Pricing Tool: The Value Pricing Framework

The Value Pricing Framework provides managers & entrepreneurs with a comprehensive and versatile approach to think about pricing strategy.

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The Value Pricing Framework is a broadly applicable, flexible approach to making and evaluating pricing decisions. It is equally suitable for a startup whose founder is starting to think about pricing, as it is for an established corporation with many business units and a complex portfolio of goods and services. The Value Pricing Framework can inform managerial thinking about a variety of pricing issues.

The framework begins with the four pricing decision inputs, the so-called four pillars of pricing (see figure below). Of these, three inputs help to establish the price, and the fourth input regulates the first three. The three inputs include the company’s costs that are relevant to the pricing decision, the customer’s monetary valuation of benefits delivered by the product, and reference prices that customers use to make buying decisions. The fourth input, the business’ chosen value proposition dictates how costs, customer value, and reference prices are weighted in the pricing decision.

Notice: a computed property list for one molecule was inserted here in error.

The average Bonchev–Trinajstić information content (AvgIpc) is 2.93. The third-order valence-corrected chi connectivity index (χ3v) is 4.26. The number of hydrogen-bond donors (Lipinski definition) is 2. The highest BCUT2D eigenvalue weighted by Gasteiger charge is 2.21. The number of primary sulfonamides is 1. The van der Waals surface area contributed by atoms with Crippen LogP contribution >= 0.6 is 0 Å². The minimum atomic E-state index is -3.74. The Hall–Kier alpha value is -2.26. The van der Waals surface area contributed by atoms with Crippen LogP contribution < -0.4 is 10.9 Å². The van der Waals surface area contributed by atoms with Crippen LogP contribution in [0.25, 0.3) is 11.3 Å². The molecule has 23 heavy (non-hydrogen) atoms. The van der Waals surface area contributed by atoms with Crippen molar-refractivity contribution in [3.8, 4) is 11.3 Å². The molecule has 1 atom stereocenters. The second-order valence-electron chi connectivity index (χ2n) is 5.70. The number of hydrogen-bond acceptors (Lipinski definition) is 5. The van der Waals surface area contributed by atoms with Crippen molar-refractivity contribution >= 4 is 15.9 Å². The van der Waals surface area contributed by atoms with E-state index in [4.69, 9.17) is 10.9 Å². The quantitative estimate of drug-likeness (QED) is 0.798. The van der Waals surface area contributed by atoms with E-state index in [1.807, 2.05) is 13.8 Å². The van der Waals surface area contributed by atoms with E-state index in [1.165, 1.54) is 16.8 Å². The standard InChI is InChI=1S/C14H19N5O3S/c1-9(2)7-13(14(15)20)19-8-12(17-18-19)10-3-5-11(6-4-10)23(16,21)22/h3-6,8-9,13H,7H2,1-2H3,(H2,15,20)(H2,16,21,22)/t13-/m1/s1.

At the framework's center are two types of pricing decisions, set a new price and change a current price. A vast majority of pricing decisions involve changing price. The opportunities to set a new price are few and far between; entrepreneurs are more likely to get them than managers in established companies. This means that the company's historical prices and pricing strategy set relatively rigid constraints, at least in the short term, for changing prices.

Furthermore, pricing decisions involve the consideration of two aspects of price: the price level, defined as the average price charged, and the price structure, which is the overall assortment of prices, price-benefit combinations, price variations, and price offers for the product.  Asking prices or listed prices reflecting the price level are more visible but designing a price structure carefully is a far more potent driver of pricing success. (A detailed discussion about price level and price structure is available here).

There is often a significant gap between the quoted or listed prices in catalogs, sales pitches, store shelves, and websites and what customers pay


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